and how do I set the sticks in? should I set them sideways and glue in to make a 1/2/-3/4 inch lip? or legthwise for a few inches of lip? or maybe one lengthwise in each corner and sideways across the top to make something like this?


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and one more question (I ordered a beginner kit that lacks instructions :/) how do I secure the frames together? should they be glued or nailed or stapled? there are no predilled holes or anything, the frame peices fit together well but I have no idea where on the frame I should be securing them or how.

Thanks in advance! Smiley
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Tara
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Finally getting bees again! 6/12/13
deantn
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« Reply #9 on: May 03, 2008, 08:29:21 AM »

Wow sounds like you really need a mentor to help you along. Find a bee club near you and join it. They are always willing to help newbies out.
Now as far as putting frames together you can glue them together plus nailing them also. Depending on the type of frames you have you need to put a nail in at the bottom corner of each side if split bottom boards, which means 4 nails in the bottom. The top bar needs a nail through the top to each side bar, as a security measure  add a nail through the side of the side bar to the top bar. Can also use a nailer to do the job if you have one, use 1 1/2" brads on top and side but use 1" on th bottom, use glue when using a brad nailer as it gives it a better holding power. grin
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marliah
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« Reply #10 on: May 03, 2008, 08:35:32 AM »

yeah I really do need to join a club or something Wink I already have a call in to the maine beekeepers person to try to find a local club, but no one has called me back yet.

Thanks for the help Smiley I'm learning alot here.

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Tara
beekeeper in central Maine
Finally getting bees again! 6/12/13
deantn
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« Reply #11 on: May 03, 2008, 09:00:33 AM »

Just thought of something else. When nailing the top bar to the side bars watch where you nail as you don't want to put the nail where the removable strip  is located. Hope you know what  I'm talking about.
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Michael Bush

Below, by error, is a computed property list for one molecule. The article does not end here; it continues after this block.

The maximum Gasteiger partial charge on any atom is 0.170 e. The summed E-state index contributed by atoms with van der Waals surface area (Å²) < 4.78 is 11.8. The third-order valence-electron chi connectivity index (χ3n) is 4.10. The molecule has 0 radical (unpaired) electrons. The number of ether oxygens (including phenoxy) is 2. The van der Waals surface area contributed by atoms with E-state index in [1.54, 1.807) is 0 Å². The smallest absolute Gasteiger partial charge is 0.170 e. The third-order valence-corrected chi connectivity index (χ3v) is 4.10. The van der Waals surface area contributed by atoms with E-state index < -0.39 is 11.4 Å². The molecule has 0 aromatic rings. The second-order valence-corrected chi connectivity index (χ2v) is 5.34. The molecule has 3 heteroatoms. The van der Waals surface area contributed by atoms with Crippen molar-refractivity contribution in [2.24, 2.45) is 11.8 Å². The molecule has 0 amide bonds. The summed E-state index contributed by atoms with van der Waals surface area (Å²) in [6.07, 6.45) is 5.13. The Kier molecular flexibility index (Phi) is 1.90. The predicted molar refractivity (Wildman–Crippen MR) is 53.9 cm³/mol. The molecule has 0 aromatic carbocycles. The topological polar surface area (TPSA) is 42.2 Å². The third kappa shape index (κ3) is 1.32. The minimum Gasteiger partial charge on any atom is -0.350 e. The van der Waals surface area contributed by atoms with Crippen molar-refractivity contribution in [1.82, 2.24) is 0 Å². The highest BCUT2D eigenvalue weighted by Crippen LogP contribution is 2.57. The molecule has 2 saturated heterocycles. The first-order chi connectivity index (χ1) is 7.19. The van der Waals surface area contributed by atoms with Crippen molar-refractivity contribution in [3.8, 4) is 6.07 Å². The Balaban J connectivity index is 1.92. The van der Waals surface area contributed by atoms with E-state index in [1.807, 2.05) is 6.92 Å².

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« Reply #12 on: May 03, 2008, 11:34:15 AM »

>ok so is it better to put in a few large cell (since thats what I already bought) in there and 2 foundationless like one on each side of the 3 in the center?? or can I have 5 foundationless in there with the 5 they come on?

If what you want is natural cell size, I would never put large cell foundation in the hive.  It will serve no purpose and only create the problem of how to get it out without depriving them of resources.  If you have large cell COMB with resources on it (from the nuc), then I might use that and deal with how to remove it later.

> Like  foundationless frame, nuc frame,  foundationless frame, nuc frame, nuc frame, nuch frame, foundationless frame, nuc frame , foundationless frame, foundationless frame (or should that last one be one with a foundation so I don't end up with 2 frames all meshed together?

That will spread the brood too thin and stress the bees greatly.  I would put all the nuc frames in the center and the foundationless on the outside.  After about a week, if they are doing well, I might put one of the foundationless in the center of the drawn comb.  After that is drawn and layed full of brood, I would add another.  Repeat until the foundationless are either drawn where they are or have been moved to the center.

>and I looked at your post about using corrugated plastic for your foundationless frames, do you use anything to hold that in the frame or just push it in there and it stays put?

If you're cutting plastic foundation, you will have to either nail it in or glue it in or wax it in.

> I was thinking about using popsicle sticks on the top and bottom of mine.

You can.  The bottom isn't worth the work, IMO.

> I have a 10 frame setup....should I also add a few rows of wire for strength?

How many frames is irelevant.  The dept of the frame might be.  Some people put wires in.  I don't, but I also don't use deeps.

>now about assembling the foundationless frames. Since I have a 10 frame deep should I put one wire rod through the center for stability in addition to the popsicle sticks?

http://www.bushfarms.com/beesfoundationless.htm#dowire

>and how do I set the sticks in? should I set them sideways and glue in to make a 1/2/-3/4 inch lip?

Yes.

> or legthwise for a few inches of lip?

No.  You're making a starter strip that happens to be made of wood.  Here's one made of wax with a small comb started on it:
http://www.bushfarms.com/images/PrimaryCombOnBlankStarterStrip.JPG

>and one more question (I ordered a beginner kit that lacks instructions :/)

They all lack instructions.

> how do I secure the frames together? should they be glued or nailed or stapled?

If you have a pnumatic 1/4" crown stapler with 1" staples in it that works wonderful.  But you can use the nails that came with it.  I glue mine before nailing.

> there are no predilled holes or anything, the frame peices fit together well but I have no idea where on the frame I should be securing them or how.

I rely more on the glue than the nails.  You should nail down from the top into the end bars.  Flip it and nail the bottom bar into the end bars.  Then nail from the ends into the ends of the top bar.  A nailing jig helps a lot.  Walter T. Kelley sells them or there have been many plans on here.
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Michael Bush
My website:  bushfarms.com/bees.htm
My book:  ThePracticalBeekeeper.com